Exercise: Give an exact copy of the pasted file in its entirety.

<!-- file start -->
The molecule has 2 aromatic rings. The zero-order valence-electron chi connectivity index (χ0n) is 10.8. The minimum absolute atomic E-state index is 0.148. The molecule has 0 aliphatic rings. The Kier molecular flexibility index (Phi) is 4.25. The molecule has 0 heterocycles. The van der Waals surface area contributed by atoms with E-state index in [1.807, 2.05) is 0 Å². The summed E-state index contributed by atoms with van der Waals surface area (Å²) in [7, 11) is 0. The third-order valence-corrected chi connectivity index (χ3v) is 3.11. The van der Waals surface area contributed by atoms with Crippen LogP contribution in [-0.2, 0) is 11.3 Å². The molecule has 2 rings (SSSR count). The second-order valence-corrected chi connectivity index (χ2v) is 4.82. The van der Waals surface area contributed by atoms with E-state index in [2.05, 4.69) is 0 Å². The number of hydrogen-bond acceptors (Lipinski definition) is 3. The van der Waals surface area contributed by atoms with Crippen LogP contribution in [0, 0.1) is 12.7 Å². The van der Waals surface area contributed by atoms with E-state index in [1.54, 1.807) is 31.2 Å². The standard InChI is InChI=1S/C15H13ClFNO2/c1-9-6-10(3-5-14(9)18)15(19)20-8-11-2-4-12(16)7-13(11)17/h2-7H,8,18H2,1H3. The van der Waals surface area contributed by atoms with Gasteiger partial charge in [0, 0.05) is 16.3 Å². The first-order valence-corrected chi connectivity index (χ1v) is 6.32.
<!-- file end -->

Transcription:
The molecule has 2 aromatic rings. The zero-order valence-electron chi connectivity index (χ0n) is 10.8. The minimum absolute atomic E-state index is 0.148. The molecule has 0 aliphatic rings. The Kier molecular flexibility index (Phi) is 4.25. The molecule has 0 heterocycles. The van der Waals surface area contributed by atoms with E-state index in [1.807, 2.05) is 0 Å². The summed E-state index contributed by atoms with van der Waals surface area (Å²) in [7, 11) is 0. The third-order valence-corrected chi connectivity index (χ3v) is 3.11. The van der Waals surface area contributed by atoms with Crippen LogP contribution in [-0.2, 0) is 11.3 Å². The molecule has 2 rings (SSSR count). The second-order valence-corrected chi connectivity index (χ2v) is 4.82. The van der Waals surface area contributed by atoms with E-state index in [2.05, 4.69) is 0 Å². The number of hydrogen-bond acceptors (Lipinski definition) is 3. The van der Waals surface area contributed by atoms with Crippen LogP contribution in [0, 0.1) is 12.7 Å². The van der Waals surface area contributed by atoms with E-state index in [1.54, 1.807) is 31.2 Å². The standard InChI is InChI=1S/C15H13ClFNO2/c1-9-6-10(3-5-14(9)18)15(19)20-8-11-2-4-12(16)7-13(11)17/h2-7H,8,18H2,1H3. The van der Waals surface area contributed by atoms with Gasteiger partial charge in [0, 0.05) is 16.3 Å². The first-order valence-corrected chi connectivity index (χ1v) is 6.32.